Ministry of Education, Guyana

How We All Benefit from Early Childhood Education and Development

Gone are the days when we educate children merely for survival. Today, our efforts should be focused on helping children reach their full potential, which we all know would massively benefit them, their families, and the communities they belong to.

To ensure that children will thrive in the face of modern-day challenges, we channel all our efforts and resources into improving the education system, i.e. proper child care and research-based pedagogy. One of the hallmarks of an effective educational system is the emphasis on early childhood education. We have seen how developed nations reap social and economic returns after revamping their preschool education.

Developing countries must no longer afford to ignore the many benefits of high quality preparatory school programs, such as:

  • intellectual, verbal, and physical development
  • improved emotional and social competence
  • higher rate of future academic and life success
  • social equality and economic returns (education is a great equalizer)

The opposite is true if the state, parents, and education-concerned organizations continue to neglect this area in national development agenda. Here’s a more detailed look at how all, not just the children, could benefit from excellent early childhood care and education.

Brain Development of Children (0-5 years of age)

According to neurobiological studies, the first five years of a child’s life are critical to his or her brain development. Eighty percent of synaptic connections are formed during this stage of their lives. It means that children would miss a huge learning opportunity if they will not receive adequate forms of stimulation as well as proper adult care and attention during this rapid phase of development. Otherwise, if this striking research data and information is translated into educational practices and policies, children participating in preschool education would get the best out of their early years.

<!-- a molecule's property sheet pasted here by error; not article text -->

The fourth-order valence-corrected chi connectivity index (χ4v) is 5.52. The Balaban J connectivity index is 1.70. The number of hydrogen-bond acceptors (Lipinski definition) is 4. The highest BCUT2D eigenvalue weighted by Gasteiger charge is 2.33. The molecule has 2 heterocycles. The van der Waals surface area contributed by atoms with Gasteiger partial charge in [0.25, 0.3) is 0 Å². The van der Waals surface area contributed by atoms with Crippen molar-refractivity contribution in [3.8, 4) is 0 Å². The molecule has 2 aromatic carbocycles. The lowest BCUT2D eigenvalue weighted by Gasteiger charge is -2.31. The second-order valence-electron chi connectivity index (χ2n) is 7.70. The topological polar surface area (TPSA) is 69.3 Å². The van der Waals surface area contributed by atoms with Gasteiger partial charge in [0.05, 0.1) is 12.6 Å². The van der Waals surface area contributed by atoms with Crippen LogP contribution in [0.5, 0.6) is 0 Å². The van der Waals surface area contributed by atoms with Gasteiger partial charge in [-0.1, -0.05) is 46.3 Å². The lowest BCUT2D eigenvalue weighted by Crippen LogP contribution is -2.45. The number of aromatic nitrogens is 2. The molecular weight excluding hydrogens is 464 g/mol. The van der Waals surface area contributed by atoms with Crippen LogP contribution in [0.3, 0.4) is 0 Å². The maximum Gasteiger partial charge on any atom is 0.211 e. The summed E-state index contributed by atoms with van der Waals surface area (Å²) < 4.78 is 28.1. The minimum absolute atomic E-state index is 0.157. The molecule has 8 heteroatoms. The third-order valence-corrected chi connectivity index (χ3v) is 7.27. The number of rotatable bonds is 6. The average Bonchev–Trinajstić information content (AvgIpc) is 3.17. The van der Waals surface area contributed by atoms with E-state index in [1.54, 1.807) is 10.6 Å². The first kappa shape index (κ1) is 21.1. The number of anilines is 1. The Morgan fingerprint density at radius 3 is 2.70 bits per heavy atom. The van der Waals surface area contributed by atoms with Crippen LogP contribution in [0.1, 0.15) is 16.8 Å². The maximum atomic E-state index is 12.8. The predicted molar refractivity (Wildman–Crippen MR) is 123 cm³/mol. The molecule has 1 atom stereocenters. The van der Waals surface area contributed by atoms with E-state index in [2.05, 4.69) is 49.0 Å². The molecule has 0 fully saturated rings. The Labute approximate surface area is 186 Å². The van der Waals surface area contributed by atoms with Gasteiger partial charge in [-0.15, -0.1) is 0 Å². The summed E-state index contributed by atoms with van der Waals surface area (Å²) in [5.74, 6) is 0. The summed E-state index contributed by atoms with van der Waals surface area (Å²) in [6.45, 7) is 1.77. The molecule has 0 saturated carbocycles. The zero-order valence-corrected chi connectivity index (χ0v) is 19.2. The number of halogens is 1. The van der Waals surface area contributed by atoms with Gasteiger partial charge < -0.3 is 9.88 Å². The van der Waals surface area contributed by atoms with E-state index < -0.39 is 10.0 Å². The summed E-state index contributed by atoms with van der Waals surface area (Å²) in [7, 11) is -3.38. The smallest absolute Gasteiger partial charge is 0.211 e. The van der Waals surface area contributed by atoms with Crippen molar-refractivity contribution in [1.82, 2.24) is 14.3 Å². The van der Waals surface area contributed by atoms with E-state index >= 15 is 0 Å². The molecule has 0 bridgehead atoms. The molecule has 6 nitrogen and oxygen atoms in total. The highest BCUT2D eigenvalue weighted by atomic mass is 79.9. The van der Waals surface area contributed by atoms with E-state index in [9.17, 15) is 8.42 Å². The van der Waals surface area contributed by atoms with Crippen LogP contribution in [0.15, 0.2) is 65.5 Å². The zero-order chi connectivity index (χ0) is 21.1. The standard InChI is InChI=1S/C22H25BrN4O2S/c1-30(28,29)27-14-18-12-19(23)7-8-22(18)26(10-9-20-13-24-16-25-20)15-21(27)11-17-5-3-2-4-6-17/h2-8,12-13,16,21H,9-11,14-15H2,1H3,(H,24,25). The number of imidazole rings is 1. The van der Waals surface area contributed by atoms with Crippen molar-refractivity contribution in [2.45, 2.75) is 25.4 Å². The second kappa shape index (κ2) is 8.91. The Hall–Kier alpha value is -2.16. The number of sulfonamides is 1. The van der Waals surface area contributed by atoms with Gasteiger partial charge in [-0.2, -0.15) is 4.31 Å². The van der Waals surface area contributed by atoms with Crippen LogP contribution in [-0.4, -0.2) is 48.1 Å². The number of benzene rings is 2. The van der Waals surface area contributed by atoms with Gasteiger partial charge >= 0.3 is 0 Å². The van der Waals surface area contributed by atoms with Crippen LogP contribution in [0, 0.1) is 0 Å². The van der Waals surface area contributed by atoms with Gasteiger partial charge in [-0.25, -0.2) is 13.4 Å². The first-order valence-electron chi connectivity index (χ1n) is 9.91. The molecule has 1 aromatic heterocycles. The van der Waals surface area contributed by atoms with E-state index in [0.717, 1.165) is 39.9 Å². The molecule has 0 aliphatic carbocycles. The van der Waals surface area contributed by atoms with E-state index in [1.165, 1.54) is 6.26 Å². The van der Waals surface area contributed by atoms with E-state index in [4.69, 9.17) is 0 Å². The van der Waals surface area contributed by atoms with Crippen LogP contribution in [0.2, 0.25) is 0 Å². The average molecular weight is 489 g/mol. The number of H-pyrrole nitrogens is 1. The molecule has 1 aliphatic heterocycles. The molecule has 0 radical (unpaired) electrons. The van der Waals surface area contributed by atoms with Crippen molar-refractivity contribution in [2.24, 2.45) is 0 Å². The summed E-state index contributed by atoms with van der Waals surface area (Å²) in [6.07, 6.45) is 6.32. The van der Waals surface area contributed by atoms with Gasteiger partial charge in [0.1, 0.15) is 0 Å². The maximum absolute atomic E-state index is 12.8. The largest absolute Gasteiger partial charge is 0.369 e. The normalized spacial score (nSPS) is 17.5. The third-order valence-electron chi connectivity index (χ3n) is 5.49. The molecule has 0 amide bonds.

Intellectual, Verbal, and Physical Development

Even before neurobiologists revealed breakthrough brain research results about children, pre-primary school educators have been aware of the important role they play. They observe how young minds develop through rich sensory exposures, spontaneous play and guided explorations. Kids are naturally curious so they bring in new questions everyday and in return, they discover something new about their surroundings and the world. As preschool teachers watch these kids build social, math, linguistic, and other practical life skills, an inexplicable joy and pride fill their hearts in spite of the meagre compensation they receive.

Socio-Economic Returns of Early Childhood Program Investment

The impact of early childhood education is not just limited to the potential huge improvement of the individual child - it extends to their family, the society, and the entire nation. A child with strong early foundations will smoothly transition from preschool to primary school. They are also likely to finish high school, proceed into college, get a good-paying job and become a valuable citizen supporting the country’s economic development through tax payment and intelligent participation in mass decision-making.

Indeed, the payback on child care and education investment is massive. This is especially true in preschools with highly-trained caregivers and teachers as well as reasonable staff-to-child ratios. While the benefits of quality early childhood education are enormous, it must be combined with parent engagement and support, otherwise much of its value will be wasted. Evidently, a holistic and effective child care and development program must integrate parent education in the overall process.

Written by: Alexis Hillgrove

Read 16248 times Last modified on Wednesday, 24 September 2014 10:45
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